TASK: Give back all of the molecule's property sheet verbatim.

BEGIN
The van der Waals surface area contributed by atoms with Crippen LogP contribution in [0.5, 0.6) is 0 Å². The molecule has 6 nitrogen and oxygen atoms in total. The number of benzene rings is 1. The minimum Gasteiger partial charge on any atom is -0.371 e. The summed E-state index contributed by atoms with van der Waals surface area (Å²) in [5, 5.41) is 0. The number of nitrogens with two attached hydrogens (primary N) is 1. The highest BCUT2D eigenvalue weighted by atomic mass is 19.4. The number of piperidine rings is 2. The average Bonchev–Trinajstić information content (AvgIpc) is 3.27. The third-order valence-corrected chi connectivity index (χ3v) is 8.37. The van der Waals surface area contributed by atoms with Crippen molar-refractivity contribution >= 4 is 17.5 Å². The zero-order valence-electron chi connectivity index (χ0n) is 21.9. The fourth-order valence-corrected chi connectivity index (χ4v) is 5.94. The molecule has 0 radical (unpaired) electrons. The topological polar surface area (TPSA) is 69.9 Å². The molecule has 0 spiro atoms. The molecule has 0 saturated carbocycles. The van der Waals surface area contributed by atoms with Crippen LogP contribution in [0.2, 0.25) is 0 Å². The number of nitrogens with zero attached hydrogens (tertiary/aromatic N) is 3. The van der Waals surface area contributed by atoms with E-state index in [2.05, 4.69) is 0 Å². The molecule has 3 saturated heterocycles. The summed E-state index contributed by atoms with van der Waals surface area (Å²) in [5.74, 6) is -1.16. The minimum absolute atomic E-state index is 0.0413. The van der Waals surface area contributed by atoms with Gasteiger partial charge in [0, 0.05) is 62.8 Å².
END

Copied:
The van der Waals surface area contributed by atoms with Crippen LogP contribution in [0.5, 0.6) is 0 Å². The molecule has 6 nitrogen and oxygen atoms in total. The number of benzene rings is 1. The minimum Gasteiger partial charge on any atom is -0.371 e. The summed E-state index contributed by atoms with van der Waals surface area (Å²) in [5, 5.41) is 0. The number of nitrogens with two attached hydrogens (primary N) is 1. The highest BCUT2D eigenvalue weighted by atomic mass is 19.4. The number of piperidine rings is 2. The average Bonchev–Trinajstić information content (AvgIpc) is 3.27. The third-order valence-corrected chi connectivity index (χ3v) is 8.37. The van der Waals surface area contributed by atoms with Crippen molar-refractivity contribution >= 4 is 17.5 Å². The zero-order valence-electron chi connectivity index (χ0n) is 21.9. The fourth-order valence-corrected chi connectivity index (χ4v) is 5.94. The molecule has 0 radical (unpaired) electrons. The topological polar surface area (TPSA) is 69.9 Å². The molecule has 0 spiro atoms. The molecule has 0 saturated carbocycles. The van der Waals surface area contributed by atoms with Crippen LogP contribution in [0.2, 0.25) is 0 Å². The number of nitrogens with zero attached hydrogens (tertiary/aromatic N) is 3. The van der Waals surface area contributed by atoms with E-state index in [2.05, 4.69) is 0 Å². The molecule has 3 saturated heterocycles. The summed E-state index contributed by atoms with van der Waals surface area (Å²) in [5.74, 6) is -1.16. The minimum absolute atomic E-state index is 0.0413. The van der Waals surface area contributed by atoms with Gasteiger partial charge in [0, 0.05) is 62.8 Å².